And then, configure the shortcuts (note that we define a variable, $lock, in the configuration file):

Now, when we press SUPER + L, the screen is locked (swaylock can be configured with colors and the like, but I won’t discuss that). You have to type your password: when you start doing that, you’ll see a circle with some parts changing. If you get the password wrong, swaylock will notify you.

The “exec-once” (remember, you need to restart Hyprland for that) will lock the screen after 300 seconds, but it will also turn it off using a “hyprctl” dispatch command. Note that when that happens, you need to press a key or move the mouse, and the instruction above instructs the system to turn the screen back on. Of course, then you’ll have to type your password.

That’s all for now! Stay tuned for more posts about Hyprland 🙂

8 thoughts on “Hyprland: getting started (part 2)

  1. Mark

    Very nice to read your travels whilst I’m editing my hyprland config. And of course a fellow user of Nemo, even in WM land 😉

    1. Lorenzo Bettini Post author

      To be honest, I’m not a big fan of Nemo, probably my favorite file manager is Dolphin.
      However, I still prefer Nemo to Thunar, which does not provide a tree view in the main window.
      I have also tested Nautilus in Hyprland as well, and it works great.

  2. Jim Abernathy

    I really appreciate the part 2 as it is helping me with my own Hyprland setup on my Macbook Pro 8,1.

    However, I’m a little stuck on getting Nemo to access my smb/cifs NAS as it’s currently configured. I can switch to Dolphin to get smb/cifs working there, but not my first choice as Dolphin looks really bad in this base configuration.

    My next questions is about building a system with both KDE Plasma and Hyprland so I can choose during login on the SDDM window. Any thoughts on doing that?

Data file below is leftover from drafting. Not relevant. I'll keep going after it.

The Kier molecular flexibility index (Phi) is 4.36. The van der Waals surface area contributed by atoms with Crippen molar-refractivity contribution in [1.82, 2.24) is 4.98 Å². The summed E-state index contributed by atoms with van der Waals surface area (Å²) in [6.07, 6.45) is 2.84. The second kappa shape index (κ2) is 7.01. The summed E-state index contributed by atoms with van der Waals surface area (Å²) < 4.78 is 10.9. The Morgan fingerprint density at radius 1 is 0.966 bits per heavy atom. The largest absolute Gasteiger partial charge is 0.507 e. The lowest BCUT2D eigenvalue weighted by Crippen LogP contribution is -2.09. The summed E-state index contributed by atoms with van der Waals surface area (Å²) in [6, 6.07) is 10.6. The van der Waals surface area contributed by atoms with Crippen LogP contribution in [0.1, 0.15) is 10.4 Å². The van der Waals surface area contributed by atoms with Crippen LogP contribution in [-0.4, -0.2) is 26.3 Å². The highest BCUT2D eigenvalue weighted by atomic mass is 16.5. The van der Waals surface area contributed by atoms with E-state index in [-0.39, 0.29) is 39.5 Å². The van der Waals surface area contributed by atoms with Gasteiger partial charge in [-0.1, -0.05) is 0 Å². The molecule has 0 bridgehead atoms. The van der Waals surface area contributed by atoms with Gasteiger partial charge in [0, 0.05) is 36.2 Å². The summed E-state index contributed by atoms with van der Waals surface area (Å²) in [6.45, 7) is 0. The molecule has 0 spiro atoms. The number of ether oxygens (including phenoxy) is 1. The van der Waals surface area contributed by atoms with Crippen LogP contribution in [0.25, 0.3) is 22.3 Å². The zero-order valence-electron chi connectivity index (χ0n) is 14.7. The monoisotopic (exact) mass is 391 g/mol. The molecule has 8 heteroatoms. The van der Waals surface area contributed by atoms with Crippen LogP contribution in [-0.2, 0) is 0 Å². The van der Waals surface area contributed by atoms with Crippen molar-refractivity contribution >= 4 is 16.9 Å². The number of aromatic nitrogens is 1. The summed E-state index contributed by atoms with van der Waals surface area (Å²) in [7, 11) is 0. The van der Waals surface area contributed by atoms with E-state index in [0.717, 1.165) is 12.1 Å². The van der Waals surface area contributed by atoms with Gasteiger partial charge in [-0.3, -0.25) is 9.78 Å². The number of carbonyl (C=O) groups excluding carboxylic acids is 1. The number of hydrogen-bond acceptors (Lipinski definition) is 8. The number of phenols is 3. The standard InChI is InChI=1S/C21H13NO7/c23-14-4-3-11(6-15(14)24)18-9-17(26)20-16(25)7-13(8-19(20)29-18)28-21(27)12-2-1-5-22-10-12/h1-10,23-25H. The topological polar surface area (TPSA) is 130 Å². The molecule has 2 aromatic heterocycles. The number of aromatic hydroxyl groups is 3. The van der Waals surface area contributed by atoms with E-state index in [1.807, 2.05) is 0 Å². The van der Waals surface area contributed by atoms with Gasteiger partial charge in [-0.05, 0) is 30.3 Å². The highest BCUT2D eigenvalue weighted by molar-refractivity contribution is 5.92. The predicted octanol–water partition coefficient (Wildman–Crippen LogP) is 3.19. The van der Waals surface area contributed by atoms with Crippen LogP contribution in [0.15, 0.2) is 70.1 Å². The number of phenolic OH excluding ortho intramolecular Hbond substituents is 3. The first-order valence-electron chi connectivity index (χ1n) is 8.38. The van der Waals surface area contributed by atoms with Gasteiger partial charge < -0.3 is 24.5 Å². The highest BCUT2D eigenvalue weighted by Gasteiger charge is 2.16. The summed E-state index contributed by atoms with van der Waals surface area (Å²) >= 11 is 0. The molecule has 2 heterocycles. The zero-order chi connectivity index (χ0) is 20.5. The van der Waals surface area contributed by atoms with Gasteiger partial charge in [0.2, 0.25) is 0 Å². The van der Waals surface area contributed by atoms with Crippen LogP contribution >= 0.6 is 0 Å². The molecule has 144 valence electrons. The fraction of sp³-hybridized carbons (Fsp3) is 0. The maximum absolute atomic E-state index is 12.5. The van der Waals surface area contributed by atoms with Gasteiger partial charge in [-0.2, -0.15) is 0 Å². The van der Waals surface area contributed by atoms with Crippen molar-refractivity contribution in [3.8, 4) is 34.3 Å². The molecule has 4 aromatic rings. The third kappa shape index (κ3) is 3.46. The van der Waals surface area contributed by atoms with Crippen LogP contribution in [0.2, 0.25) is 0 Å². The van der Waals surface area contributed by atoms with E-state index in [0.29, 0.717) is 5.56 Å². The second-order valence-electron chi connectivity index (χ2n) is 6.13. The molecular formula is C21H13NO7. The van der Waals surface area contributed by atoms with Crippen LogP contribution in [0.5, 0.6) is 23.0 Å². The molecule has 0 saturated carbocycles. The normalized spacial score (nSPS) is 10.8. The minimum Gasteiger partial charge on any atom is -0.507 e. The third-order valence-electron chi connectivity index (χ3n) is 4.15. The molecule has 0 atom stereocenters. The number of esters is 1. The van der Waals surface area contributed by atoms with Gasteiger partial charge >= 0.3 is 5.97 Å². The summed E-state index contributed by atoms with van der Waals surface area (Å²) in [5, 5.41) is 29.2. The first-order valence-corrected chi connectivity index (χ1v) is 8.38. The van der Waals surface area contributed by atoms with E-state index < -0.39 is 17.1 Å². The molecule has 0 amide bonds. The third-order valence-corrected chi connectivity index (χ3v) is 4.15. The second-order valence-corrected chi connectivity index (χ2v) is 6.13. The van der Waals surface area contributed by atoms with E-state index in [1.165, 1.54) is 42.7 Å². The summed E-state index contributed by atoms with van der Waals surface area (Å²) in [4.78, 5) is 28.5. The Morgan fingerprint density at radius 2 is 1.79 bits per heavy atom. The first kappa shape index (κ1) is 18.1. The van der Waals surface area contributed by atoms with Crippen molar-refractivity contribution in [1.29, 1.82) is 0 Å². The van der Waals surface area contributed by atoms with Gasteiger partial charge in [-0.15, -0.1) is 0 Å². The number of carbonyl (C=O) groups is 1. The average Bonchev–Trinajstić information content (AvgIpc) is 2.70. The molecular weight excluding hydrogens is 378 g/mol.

1. Lorenzo Bettini Post author

      Jim, I never used smb/cifs, so I’m afraid I cannot help here. If you don’t want to switch to Dolphin, you could still consider Nautilus.

      Concerning several DEs in the same OS: I did tons of experiments in the past. It’s possible, but you should ALWAYS use a different user for each different DE, or you’ll get into troubles with user’s configuration. Moreover, you should remember to disable services from the DEs you’re not using. For example, when you use Gnome, you should remember to disable “baloo”. Similarly for “tracker” when you use Gnome. Hyprland might make things worse because of the “portal” package (see the wiki): you should uninstall the other portals.

      Long story short: it’s not very feasible/comfortable to have several DEs in the same installation :'(

  3. Jim Abernathy

    Thanks, I found that installing the package breeze-icons makes Dolphin look good enough to use so I’ll go that direction for now.

    I also stole the Sreen brightness ctl and volume control stuff from the Endeavour OS i3wm implementation. It gives you visual feedback when changing the brightness or volume with a popup notification.

  4. Rob

    I’ve not used Linux for a good 10+ years, but have recently made the switch back, handing over my MacOS device to my wife to ensure I never get it back again 🙂
    This is been an excellent series for me. Coming back I’ve wondered what all the fuss is about tiling window managers. While I am unsure I’m ready to put KDE away for good yet, these blog posts have helped me to get started with tiling to understand things quickly. Thank you so much for sharing.

  5. Mark

    Outstanding site. Although I hold on to Budgie as a security blanket, Hyprland is clearly the best PC environment I have experienced in 35+ years. My first year with Linux has been a blast, in part, to your advice and experience.